Updated: Dec 19, 2018
Trauma informed care has four key operational goals:
It recognizes the widespread impact of trauma and understands potential paths for recovery.
It recognizes the signs and symptoms of trauma in clients, families, staff and others involved in the system.
It responds by fully integrating knowledge about trauma into policies, procedures, and practices.
It seeks to actively resist re-traumatization.
Trauma informed care holds these six principles to meet the operational goals:
Safety: As my client, your safety is paramount. I focus on your safety first and foremost and maintain that safety as a foundational piece, over the course of our relationship together.
Trustworthiness and transparency: Many survivors of trauma, especially trauma within interpersonal relationships such as child abuse or domestic violence, have endured years of emotional manipulation, lies and shame. Trusting others seems impossible. We learn together that difficulties with trust are a consequence of their trauma. We take it slowly and I maintain transparency to help clients learn how to begin to trust again. I hold your hand as you walk this path and we do this together.
Peer support: As we progress through sessions, and clients are getting stronger in their sense of self separate from their traumas and subsequent negative beliefs, we may look at utilizing peer support groups, both online and possibly in person. This helps us to know that we aren't alone.
Collaboration and mutuality: Trauma informed care utilizes a team approach to treating survivors. The clients needs are evaluated holistically, because rarely does one form of treatment resolve PTSD. Clients often need a collaboration of methods, such as talk therapy, EMDR and art or music therapy. Equally as important, trauma informed systems recognize the survivor as a valid and valuable member of their treatment team. It helps to empower survivors to learn how to use the tools we discuss, self-soothe and gain measure by morsel, confidence in their recovery.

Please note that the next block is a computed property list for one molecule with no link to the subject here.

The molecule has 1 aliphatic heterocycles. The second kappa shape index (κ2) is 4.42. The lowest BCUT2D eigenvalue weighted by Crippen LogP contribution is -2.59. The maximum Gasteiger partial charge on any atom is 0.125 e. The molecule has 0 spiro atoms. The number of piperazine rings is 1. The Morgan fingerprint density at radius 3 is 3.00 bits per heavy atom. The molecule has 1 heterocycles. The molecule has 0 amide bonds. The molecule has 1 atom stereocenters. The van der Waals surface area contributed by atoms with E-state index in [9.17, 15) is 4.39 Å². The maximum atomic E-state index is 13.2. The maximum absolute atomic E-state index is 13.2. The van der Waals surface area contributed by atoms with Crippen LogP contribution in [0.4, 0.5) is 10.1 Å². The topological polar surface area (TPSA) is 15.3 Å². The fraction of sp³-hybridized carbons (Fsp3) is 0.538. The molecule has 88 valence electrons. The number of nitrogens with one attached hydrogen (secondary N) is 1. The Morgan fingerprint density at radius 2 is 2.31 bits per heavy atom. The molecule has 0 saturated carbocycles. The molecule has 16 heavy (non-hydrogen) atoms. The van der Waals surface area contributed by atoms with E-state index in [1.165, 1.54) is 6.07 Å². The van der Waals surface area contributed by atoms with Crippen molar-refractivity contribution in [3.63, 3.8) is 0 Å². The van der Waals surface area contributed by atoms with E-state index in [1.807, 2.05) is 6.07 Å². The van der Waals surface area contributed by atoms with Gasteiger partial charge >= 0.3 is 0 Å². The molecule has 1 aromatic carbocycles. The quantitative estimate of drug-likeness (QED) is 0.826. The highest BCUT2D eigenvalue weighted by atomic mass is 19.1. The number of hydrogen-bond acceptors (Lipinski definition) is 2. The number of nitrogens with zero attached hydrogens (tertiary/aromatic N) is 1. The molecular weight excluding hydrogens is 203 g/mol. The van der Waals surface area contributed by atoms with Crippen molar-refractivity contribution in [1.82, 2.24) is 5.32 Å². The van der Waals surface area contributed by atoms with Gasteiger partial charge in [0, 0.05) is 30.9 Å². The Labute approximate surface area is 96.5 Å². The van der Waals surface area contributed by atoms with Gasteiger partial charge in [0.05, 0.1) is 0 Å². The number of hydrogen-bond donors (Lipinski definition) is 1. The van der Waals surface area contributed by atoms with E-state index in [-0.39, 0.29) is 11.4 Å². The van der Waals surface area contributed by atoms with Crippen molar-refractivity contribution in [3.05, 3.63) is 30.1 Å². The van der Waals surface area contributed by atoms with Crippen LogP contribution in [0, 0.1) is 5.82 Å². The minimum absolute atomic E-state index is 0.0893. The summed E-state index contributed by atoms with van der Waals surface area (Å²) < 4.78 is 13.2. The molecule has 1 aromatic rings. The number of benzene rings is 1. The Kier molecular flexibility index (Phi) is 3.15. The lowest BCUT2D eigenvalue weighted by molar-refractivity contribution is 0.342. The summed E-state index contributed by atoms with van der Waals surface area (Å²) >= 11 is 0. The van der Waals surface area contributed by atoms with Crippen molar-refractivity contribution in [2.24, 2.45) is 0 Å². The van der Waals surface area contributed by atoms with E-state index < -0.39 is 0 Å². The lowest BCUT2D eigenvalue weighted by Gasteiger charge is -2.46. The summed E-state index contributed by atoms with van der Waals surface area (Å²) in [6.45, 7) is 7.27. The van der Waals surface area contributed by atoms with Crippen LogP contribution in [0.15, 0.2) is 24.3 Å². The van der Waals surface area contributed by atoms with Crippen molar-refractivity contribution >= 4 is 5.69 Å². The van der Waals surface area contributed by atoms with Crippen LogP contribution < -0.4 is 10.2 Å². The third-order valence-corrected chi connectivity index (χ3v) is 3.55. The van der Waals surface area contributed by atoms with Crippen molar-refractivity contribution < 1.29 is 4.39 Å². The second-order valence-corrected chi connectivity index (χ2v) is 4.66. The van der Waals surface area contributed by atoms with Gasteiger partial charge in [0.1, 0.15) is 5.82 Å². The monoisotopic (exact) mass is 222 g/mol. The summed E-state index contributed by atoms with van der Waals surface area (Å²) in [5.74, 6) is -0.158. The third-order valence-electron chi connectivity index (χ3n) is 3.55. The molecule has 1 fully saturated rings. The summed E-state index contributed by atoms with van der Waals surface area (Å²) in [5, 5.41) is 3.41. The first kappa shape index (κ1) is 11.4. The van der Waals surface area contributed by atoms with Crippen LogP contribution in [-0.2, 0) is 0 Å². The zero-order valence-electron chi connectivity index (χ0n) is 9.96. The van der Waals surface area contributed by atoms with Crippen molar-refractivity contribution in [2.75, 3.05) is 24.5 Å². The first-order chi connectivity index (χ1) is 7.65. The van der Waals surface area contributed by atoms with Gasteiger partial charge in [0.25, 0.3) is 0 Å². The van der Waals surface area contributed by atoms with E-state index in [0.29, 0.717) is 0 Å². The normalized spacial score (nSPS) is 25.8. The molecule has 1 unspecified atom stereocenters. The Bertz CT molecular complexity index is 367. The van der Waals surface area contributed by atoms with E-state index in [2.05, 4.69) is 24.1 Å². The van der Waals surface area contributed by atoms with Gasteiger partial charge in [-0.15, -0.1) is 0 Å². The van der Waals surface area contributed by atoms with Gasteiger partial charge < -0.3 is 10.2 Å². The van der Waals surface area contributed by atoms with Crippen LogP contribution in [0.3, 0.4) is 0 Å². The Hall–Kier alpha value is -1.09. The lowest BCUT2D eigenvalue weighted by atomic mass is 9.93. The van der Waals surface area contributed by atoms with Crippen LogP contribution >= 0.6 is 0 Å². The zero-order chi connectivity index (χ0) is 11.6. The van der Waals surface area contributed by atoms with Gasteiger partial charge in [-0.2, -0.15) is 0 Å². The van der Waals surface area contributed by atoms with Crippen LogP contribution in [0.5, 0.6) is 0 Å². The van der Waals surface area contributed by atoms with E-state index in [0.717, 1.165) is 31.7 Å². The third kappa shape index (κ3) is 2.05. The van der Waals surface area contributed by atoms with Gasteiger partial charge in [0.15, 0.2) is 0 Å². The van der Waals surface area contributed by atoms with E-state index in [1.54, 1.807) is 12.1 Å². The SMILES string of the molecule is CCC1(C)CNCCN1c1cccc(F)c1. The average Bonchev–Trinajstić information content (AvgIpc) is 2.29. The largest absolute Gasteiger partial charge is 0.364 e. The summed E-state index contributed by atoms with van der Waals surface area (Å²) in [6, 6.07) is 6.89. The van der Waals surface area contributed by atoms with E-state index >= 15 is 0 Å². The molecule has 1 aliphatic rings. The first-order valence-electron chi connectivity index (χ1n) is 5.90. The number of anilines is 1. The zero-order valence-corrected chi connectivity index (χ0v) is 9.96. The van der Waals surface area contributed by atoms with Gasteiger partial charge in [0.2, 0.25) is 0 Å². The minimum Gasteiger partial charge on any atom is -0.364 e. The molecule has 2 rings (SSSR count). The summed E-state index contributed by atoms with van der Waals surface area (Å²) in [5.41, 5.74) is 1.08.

Empowerment, voice and choice: Trauma informed care recognizes that survivors had very little voice or control during their trauma. Trauma strips away a survivor's belief that they are powerful and their needs are valid and they matter! Appropriate treatment restores their ability to choose, values their voice and empowers them to build a life where they have a sense of self less mired in shame and pain.
Cultural, Historical & Gender Issues: Trauma informed care is not a cookie cutter approach. It recognizes that different cultures, genders and personal histories color each survivors experience. It actively seeks to understand a survivor's experience and incorporate their individual needs into treatment.
The four operational goals and six principles of Trauma Informed Care have been set forth by the United States Substance Abuse and Mental Health Services Administration. For more information on where to go for immediate help, please click on Resources